Wimbledon and the Davis Cup are finished and the start of the US Open Series is still a week away. To pass the time, Busted Racquet will be taking a daily look back at some classic matches via YouTube. Today we revisit the changing of the guard match in 2001 when a 19-year-old Roger Federer defeated Pete Sampras in the fourth round of Wimbledon.
1. Down 5-6 in the final set, Sampras goes down 0-30. He hits a big serve to get back to 15-30 and on the next point sends Federer wide for a tough return. At that instant, Sampras is looking at 30-30 and an easy hold to even the match. Federer hits a perfect return that tangles up Sampras, who takes the ball on the fly rather than let it bounce. It goes in the net and gives Federer two match points. Not to sound too hyperbolical, but that decision may have changed the course of recent tennis history.
Oh, no matter what happened Federer still was going to win his Grand Slams and Sampras was on his way out. It's not like this would have been a tectonic shift of events. But maybe Sampras gets that point, wins the match and earns his eighth Wimbledon and 15th Grand Slam. (He'd have had to go through Tim Henman, Goran Ivanisevic and Patrick Rafter in the final rounds.) Maybe the loss derails Federer's confidence for a little longer. The "what if" game is what makes it so fun.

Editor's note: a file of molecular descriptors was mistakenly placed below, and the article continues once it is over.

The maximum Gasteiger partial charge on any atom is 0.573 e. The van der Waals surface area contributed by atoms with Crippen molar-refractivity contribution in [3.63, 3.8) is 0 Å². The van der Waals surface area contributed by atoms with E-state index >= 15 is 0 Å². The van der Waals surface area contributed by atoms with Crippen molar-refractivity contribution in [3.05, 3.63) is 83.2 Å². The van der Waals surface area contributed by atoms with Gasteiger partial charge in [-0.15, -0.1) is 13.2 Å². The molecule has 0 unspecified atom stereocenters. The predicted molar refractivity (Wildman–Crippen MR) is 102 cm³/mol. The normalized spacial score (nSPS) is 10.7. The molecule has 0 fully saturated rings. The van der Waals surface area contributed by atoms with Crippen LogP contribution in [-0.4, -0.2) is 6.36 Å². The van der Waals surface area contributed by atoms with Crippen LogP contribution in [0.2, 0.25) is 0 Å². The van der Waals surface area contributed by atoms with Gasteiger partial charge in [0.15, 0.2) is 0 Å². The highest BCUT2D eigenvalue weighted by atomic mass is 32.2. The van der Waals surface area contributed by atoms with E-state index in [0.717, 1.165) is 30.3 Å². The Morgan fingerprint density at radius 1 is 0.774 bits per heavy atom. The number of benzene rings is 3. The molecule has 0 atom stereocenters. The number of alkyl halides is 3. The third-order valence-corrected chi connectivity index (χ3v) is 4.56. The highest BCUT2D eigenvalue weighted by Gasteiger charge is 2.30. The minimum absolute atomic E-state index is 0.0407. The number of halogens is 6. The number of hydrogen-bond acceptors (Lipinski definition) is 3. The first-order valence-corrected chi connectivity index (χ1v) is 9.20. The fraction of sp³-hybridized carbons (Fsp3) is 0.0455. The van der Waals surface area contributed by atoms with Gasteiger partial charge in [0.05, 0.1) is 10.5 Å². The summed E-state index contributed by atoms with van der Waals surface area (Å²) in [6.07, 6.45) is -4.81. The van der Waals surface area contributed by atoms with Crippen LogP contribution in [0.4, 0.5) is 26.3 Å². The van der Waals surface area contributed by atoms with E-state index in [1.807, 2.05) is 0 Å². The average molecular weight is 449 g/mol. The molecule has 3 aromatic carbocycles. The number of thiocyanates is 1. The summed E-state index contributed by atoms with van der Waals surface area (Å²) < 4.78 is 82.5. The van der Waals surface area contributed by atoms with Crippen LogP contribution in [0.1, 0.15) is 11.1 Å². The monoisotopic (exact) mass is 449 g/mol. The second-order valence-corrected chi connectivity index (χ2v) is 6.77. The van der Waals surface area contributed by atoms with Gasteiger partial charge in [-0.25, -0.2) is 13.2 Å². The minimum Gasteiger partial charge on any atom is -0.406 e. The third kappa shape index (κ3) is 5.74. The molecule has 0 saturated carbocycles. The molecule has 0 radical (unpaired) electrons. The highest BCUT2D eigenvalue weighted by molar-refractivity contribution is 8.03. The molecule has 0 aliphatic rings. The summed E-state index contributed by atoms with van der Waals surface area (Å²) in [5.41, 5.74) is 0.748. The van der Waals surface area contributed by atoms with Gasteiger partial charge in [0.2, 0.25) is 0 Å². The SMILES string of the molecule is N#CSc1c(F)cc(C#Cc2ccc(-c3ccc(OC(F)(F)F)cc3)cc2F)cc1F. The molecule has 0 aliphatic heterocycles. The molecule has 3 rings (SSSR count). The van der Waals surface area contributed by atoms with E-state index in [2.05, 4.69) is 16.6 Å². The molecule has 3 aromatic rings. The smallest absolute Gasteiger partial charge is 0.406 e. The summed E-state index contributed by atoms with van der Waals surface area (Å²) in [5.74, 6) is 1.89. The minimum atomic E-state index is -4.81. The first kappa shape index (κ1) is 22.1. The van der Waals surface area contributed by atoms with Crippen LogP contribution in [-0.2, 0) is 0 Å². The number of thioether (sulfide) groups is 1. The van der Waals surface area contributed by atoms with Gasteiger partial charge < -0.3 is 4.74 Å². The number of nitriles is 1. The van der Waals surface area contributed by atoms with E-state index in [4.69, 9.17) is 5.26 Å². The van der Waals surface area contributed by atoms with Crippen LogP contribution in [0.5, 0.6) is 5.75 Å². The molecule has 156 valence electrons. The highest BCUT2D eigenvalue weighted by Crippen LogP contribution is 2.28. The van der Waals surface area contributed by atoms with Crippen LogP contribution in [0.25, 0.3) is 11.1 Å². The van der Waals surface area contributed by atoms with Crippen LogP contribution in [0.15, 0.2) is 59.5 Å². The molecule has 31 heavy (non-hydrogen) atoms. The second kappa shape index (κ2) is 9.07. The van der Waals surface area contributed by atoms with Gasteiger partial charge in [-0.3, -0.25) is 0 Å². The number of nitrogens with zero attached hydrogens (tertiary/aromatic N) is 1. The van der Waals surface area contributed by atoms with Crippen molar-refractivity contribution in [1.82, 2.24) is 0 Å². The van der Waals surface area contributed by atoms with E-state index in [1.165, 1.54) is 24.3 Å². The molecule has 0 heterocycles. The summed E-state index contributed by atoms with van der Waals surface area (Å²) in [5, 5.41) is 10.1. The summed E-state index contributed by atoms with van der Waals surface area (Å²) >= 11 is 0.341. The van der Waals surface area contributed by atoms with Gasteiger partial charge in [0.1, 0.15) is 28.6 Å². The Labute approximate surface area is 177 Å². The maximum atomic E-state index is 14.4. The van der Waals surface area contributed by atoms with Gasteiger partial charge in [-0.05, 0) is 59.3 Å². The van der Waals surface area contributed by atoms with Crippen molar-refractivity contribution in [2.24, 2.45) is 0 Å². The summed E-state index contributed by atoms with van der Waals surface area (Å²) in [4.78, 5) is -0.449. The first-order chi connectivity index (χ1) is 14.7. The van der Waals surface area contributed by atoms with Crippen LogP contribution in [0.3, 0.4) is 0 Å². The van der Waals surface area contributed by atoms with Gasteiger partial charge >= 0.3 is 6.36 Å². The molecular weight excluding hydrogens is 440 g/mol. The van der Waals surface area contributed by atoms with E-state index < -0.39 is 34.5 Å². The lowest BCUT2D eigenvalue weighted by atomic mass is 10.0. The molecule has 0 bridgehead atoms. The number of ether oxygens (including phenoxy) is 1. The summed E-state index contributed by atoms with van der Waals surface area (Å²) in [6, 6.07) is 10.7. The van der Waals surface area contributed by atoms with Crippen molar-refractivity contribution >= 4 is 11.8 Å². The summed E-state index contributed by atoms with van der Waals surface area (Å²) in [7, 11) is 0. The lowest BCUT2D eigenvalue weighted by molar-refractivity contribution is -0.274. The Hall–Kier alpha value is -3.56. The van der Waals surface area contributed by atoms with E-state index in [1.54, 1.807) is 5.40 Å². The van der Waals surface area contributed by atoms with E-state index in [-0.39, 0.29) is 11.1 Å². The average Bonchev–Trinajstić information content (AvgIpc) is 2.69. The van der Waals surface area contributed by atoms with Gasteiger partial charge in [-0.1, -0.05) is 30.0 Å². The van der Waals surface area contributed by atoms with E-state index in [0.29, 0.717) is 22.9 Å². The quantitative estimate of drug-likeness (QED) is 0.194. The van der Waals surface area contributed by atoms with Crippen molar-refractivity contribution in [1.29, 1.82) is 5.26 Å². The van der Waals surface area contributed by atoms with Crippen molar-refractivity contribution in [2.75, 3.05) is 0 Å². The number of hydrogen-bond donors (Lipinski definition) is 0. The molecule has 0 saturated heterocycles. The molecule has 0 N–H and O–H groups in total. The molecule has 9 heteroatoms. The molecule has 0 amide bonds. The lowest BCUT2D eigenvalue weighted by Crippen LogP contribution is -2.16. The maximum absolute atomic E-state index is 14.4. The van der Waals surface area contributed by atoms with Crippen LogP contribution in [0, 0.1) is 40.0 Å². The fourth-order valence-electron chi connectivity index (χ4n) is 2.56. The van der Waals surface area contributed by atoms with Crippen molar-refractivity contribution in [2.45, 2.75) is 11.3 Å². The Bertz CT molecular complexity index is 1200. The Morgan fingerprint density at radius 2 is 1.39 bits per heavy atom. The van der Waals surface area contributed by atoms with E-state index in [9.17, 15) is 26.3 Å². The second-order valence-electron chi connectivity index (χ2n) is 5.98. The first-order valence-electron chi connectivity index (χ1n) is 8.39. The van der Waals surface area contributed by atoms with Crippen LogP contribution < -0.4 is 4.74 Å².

2. In that vein, Sampras made a career of winning matches like the one he lost to Federer: a long battle finished quickly on a late-match break.
3. Federer always thinks he's going to win, so even when he does so unexpectedly (like against Novak Djokovic in this year's French Open), his celebrations are either of the "I'm great" or "I told you so" variety.* In this match, he looks genuinely surprised to be celebrating. And you have to love the respect he shows Sampras in running to the net to shake hands.
4. Seeing Federer with his ponytail reminds me of watching old clips of Andre Agassi with the mullet and jorts. They were so identified with that look and then changed it so drastically (Agassi to baldness and Federer's to a boyish mop) that it's jarring to remember the way they used to be.
5. Little else has changed with Federer. At left is a serve during the Sampras match. At right is a serve from this year's Wimbledon loss to Jo-Wilfried Tsonga.
6. Sampras entered the match having won four straight titles at Wimbledon and 56 of his last 57 matches at the event. He would only win one more match at the All England Club before his retirement in 2002. "You know something so great isn't going to last forever," he said after the match. "Today I just came up a little bit short."